A trip up the mountain to Idyllwild has become more than a way to escape the desert heat. It’s tapping into this evolving arts city, which has undergone some changes since the pandemic.
“With so many people realizing they can work remotely, we have hordes of young professionals and families moving into our community, which was previously made up almost entirely of people of retirement age. It was a bit of a culture shift for both parties,” says Amy Miller-Hawley, one of the organizers of the second edition. Pints in the Pinesa beer and arts festival scheduled for August 20 at the Mile Hi Plaza next to idyllic gardens.
As the event lets visitors sample food truck offerings like Jamaican-African fusion, Italian, Mexican, American “tailgate” and more, sip beers, people-watch and browse stalls. of vendors displaying books, shops and handmade items, your eyes will be drawn to the display of eye-catching murals in the center of town. Often whimsical pieces are increasingly part of the expanding art scene, says Miller-Hawley, owner wild idya gift shop and vacation rental business on North Circle.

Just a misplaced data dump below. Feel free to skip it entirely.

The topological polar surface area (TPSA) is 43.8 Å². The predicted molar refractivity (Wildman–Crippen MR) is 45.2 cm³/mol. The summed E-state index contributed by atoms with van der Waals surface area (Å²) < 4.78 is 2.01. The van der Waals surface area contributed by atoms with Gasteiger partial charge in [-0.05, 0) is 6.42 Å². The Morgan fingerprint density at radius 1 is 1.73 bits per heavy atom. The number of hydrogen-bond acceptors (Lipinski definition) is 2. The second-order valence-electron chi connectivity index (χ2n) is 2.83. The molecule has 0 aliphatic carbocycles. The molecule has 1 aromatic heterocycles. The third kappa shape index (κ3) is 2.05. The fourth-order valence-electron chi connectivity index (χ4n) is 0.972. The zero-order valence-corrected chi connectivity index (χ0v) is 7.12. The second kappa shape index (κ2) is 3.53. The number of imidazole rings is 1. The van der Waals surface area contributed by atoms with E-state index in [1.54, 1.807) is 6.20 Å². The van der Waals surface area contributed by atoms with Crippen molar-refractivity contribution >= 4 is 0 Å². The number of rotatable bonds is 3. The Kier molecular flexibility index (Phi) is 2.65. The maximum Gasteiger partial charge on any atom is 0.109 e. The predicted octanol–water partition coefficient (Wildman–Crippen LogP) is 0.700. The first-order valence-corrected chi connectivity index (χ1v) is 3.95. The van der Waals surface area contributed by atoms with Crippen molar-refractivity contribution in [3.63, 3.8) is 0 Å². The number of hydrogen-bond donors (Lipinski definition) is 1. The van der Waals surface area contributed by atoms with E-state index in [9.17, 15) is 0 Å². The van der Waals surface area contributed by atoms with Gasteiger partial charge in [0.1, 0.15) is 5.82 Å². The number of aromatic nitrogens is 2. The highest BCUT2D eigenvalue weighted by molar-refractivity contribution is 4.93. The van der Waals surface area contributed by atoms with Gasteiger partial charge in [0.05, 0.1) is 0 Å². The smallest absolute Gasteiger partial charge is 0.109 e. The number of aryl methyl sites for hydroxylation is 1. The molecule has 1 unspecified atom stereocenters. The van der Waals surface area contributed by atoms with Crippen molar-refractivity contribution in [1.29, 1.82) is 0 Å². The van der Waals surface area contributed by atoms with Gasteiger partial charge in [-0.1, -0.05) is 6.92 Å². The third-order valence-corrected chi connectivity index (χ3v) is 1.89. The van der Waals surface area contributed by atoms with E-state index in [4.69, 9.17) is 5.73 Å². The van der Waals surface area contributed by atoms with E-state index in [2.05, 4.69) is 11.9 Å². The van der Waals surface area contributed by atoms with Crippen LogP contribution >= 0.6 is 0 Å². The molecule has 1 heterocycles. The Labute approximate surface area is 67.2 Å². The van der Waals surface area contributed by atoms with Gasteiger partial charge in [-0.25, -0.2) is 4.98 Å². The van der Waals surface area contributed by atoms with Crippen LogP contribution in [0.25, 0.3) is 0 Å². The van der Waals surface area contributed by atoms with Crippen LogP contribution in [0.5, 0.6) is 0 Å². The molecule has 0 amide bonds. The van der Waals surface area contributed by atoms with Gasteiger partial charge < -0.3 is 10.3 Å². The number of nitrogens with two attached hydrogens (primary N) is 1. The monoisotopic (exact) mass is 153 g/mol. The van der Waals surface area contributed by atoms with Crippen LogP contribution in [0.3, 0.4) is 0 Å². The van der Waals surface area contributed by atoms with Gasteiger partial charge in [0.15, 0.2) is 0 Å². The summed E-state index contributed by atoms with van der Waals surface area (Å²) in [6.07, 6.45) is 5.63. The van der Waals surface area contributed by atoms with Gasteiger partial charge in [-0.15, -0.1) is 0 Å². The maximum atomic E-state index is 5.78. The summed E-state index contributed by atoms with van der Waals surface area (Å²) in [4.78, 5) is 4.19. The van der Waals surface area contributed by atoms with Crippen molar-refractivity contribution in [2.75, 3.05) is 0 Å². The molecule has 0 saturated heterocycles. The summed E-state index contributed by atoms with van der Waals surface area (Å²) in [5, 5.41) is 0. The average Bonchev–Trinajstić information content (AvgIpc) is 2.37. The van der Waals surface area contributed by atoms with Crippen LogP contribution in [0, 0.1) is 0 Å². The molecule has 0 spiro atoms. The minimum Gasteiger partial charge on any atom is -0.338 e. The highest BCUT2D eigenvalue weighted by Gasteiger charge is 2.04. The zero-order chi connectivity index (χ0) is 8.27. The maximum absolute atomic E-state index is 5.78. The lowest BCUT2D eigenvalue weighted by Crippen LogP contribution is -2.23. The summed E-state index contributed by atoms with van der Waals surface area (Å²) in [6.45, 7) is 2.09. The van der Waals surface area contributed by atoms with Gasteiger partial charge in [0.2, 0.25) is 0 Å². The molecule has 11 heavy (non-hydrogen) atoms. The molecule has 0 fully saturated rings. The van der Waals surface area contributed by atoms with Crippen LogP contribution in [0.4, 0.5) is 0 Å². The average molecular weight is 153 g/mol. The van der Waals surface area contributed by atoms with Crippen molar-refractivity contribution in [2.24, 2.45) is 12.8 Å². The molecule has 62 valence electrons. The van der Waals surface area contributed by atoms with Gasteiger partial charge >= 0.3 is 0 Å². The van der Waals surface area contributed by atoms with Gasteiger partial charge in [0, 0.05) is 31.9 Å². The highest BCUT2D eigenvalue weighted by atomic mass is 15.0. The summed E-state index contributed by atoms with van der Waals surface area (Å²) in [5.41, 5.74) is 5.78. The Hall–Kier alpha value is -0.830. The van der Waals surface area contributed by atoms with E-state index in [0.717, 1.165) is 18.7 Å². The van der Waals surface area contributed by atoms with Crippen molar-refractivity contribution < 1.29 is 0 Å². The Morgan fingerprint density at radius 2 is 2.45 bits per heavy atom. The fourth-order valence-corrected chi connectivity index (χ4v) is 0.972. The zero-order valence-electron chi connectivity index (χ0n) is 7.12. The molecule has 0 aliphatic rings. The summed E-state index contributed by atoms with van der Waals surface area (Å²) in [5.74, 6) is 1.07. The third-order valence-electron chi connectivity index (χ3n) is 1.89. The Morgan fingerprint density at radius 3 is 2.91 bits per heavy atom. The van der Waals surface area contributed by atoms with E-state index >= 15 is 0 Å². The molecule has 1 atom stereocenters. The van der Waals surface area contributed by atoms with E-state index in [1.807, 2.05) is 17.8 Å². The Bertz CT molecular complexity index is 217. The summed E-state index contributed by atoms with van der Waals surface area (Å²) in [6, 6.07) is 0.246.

Hawley, 37, from Nuevo in unincorporated Riverside County, attended summer school on the mountain as a youngster. In 2016, she took a temporary job in Idyllwild, working as general contractor, and her family fell in love with the place and decided to stay. “It’s hard not to,” she says. She is now an event planner and consultant.